Clinical Neuroscience

[Our experiences in the conservative treatment of the compression fractures of the thoracolumbar spine]

URBÁN Ferenc, TAKÁCS Ferenc

[The authors at the DOTE Department of Traumatology made follow-up examinations of 136 patients treated for compression fractures of the thoracolumbar spine. 63 patients (46,3%) were treated with plaster corset, 73 patients (53,7%) with modified Magnus method. They compared the two methods of treatment for their possibilities and effectiveness. They used plaster corset after reposition in females under 55 years of age and in males under 60 years of age, if the patients' physical and general condition were suitable and the compression was more than 10 degrees. 47,9% of the patients treated functionally recovered well and 31,5% were in a satisfactory state. And 47,6% of the patients treated with plaster corset recovered well and 46,0% recovered satisfactorily. While in the first group i.e.those treated functionally, 17,8% of the patients had severe pain, only 6,4% of the patients treated with corset had similar pain. The authors ascertain that as the anatomical reposition of the fractures is not possible indefinitely, the insertion of the plaster corset when the compression exceeds 10–15 degrees is more suitable. When the deformity decreases, the subjective complaints of the patients decrease too. In the case of small compression, functional treatment is recommended and the patient must lie in bed to alleviate the pain. Both the methods used under appropriate conditions are useful and complement each other. ]

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Late simultaneous carcinomatous meningitis, temporal bone infiltrating macro-metastasis and disseminated multi-organ micro-metastases presenting with mono-symptomatic vertigo – a clinico-pathological case reporT

JARABIN András János, KLIVÉNYI Péter, TISZLAVICZ László, MOLNÁR Anna Fiona, GION Katalin, FÖLDESI Imre, KISS Geza Jozsef, ROVÓ László, BELLA Zsolt

Although vertigo is one of the most common complaints, intracranial malignant tumors rarely cause sudden asymmetry between the tone of the vestibular peripheries masquerading as a peripheral-like disorder. Here we report a case of simultaneous temporal bone infiltrating macro-metastasis and disseminated multi-organ micro-metastases presenting as acute unilateral vestibular syndrome, due to the reawakening of a primary gastric signet ring cell carcinoma. Purpose – Our objective was to identify those pathophysiological steps that may explain the complex process of tumor reawakening, dissemination. The possible causes of vestibular asymmetry were also traced. A 56-year-old male patient’s interdisciplinary medical data had been retrospectively analyzed. Original clinical and pathological results have been collected and thoroughly reevaluated, then new histological staining and immunohistochemistry methods have been added to the diagnostic pool. During the autopsy the cerebrum and cerebellum was edematous. The apex of the left petrous bone was infiltrated and destructed by a tumor mass of 2x2 cm in size. Histological reexamination of the original gastric resection specimen slides revealed focal submucosal tumorous infiltration with a vascular invasion. By immunohistochemistry mainly single infiltrating tumor cells were observed with Cytokeratin 7 and Vimentin positivity and partial loss of E-cadherin staining. The subsequent histological examination of necropsy tissue specimens confirmed the disseminated, multi-organ microscopic tumorous invasion. Discussion – It has been recently reported that the expression of Vimentin and the loss of E-cadherin is significantly associated with advanced stage, lymph node metastasis, vascular and neural invasion and undifferentiated type with p<0.05 significance. As our patient was middle aged and had no immune-deficiency, the promoting factor of the reawakening of the primary GC malignant disease after a 9-year-long period of dormancy remained undiscovered. The organ-specific tropism explained by the “seed and soil” theory was unexpected, due to rare occurrence of gastric cancer to metastasize in the meninges given that only a minority of these cells would be capable of crossing the blood brain barrier. Patients with past malignancies and new onset of neurological symptoms should alert the physician to central nervous system involvement, and the appropriate, targeted diagnostic and therapeutic work-up should be established immediately. Targeted staining with specific antibodies is recommended. Recent studies on cell lines indicate that metformin strongly inhibits epithelial-mesenchymal transition of gastric cancer cells. Therefore, further studies need to be performed on cases positive for epithelial-mesenchymal transition.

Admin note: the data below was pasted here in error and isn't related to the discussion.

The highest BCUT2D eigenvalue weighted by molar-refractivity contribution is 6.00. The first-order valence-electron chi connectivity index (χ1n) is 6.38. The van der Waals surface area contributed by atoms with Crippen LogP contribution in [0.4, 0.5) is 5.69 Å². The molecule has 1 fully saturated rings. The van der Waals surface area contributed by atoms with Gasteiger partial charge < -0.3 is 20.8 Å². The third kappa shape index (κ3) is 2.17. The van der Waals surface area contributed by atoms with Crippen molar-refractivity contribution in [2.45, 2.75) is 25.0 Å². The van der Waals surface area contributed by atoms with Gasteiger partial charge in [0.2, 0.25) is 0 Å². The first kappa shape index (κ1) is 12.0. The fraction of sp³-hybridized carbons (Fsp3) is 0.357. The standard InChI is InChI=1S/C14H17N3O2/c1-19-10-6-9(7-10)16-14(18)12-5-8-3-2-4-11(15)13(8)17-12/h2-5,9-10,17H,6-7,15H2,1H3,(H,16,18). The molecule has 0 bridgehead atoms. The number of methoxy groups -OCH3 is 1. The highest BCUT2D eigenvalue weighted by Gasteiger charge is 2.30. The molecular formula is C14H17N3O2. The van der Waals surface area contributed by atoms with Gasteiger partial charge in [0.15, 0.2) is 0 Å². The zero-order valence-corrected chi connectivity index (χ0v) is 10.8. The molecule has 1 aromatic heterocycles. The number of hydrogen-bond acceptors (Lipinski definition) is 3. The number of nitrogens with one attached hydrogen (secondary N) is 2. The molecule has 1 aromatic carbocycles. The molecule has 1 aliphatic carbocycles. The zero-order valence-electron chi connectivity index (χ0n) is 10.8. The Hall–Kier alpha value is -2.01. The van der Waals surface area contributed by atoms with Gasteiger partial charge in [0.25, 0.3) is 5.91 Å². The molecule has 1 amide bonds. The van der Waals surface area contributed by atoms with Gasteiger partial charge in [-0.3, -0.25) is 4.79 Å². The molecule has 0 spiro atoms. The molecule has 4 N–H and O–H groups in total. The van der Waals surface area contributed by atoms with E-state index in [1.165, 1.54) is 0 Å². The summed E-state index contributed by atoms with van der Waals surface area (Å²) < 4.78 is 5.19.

Clinical Neuroscience

Atypical presentation of late-onset Sandhoff disease: a case report

SALAMON András , SZPISJAK László , ZÁDORI Dénes, LÉNÁRT István, MARÓTI Zoltán, KALMÁR Tibor , BRIERLEY M. H. Charlotte, DEEGAN B. Patrick , KLIVÉNYI Péter